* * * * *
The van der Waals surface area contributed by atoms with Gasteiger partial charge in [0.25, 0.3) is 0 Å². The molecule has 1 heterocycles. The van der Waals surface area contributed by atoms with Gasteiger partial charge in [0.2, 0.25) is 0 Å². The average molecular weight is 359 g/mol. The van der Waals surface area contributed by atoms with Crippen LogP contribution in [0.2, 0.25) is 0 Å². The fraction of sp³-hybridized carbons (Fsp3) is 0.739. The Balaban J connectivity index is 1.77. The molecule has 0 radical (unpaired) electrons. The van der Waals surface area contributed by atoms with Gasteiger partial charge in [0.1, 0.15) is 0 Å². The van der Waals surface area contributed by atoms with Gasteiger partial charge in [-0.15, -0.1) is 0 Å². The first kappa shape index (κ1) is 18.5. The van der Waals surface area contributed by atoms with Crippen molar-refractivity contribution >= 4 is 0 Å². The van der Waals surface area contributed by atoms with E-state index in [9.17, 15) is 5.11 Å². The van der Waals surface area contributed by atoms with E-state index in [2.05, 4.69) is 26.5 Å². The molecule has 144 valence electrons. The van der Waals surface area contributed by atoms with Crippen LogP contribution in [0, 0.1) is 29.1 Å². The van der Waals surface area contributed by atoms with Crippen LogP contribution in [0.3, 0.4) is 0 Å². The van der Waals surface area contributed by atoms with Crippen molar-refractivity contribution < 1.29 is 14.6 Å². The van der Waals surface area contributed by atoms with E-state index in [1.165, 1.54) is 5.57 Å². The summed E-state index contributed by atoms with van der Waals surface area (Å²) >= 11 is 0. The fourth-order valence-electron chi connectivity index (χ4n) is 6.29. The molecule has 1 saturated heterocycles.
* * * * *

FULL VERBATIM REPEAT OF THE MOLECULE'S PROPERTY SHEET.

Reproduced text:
The van der Waals surface area contributed by atoms with Gasteiger partial charge in [0.25, 0.3) is 0 Å². The molecule has 1 heterocycles. The van der Waals surface area contributed by atoms with Gasteiger partial charge in [0.2, 0.25) is 0 Å². The average molecular weight is 359 g/mol. The van der Waals surface area contributed by atoms with Crippen LogP contribution in [0.2, 0.25) is 0 Å². The fraction of sp³-hybridized carbons (Fsp3) is 0.739. The Balaban J connectivity index is 1.77. The molecule has 0 radical (unpaired) electrons. The van der Waals surface area contributed by atoms with Gasteiger partial charge in [0.1, 0.15) is 0 Å². The van der Waals surface area contributed by atoms with Gasteiger partial charge in [-0.15, -0.1) is 0 Å². The first kappa shape index (κ1) is 18.5. The van der Waals surface area contributed by atoms with Crippen molar-refractivity contribution >= 4 is 0 Å². The van der Waals surface area contributed by atoms with E-state index in [9.17, 15) is 5.11 Å². The van der Waals surface area contributed by atoms with E-state index in [2.05, 4.69) is 26.5 Å². The molecule has 144 valence electrons. The van der Waals surface area contributed by atoms with Crippen LogP contribution in [0, 0.1) is 29.1 Å². The van der Waals surface area contributed by atoms with Crippen LogP contribution in [0.3, 0.4) is 0 Å². The van der Waals surface area contributed by atoms with Crippen molar-refractivity contribution < 1.29 is 14.6 Å². The van der Waals surface area contributed by atoms with E-state index in [1.165, 1.54) is 5.57 Å². The summed E-state index contributed by atoms with van der Waals surface area (Å²) >= 11 is 0. The fourth-order valence-electron chi connectivity index (χ4n) is 6.29. The molecule has 1 saturated heterocycles.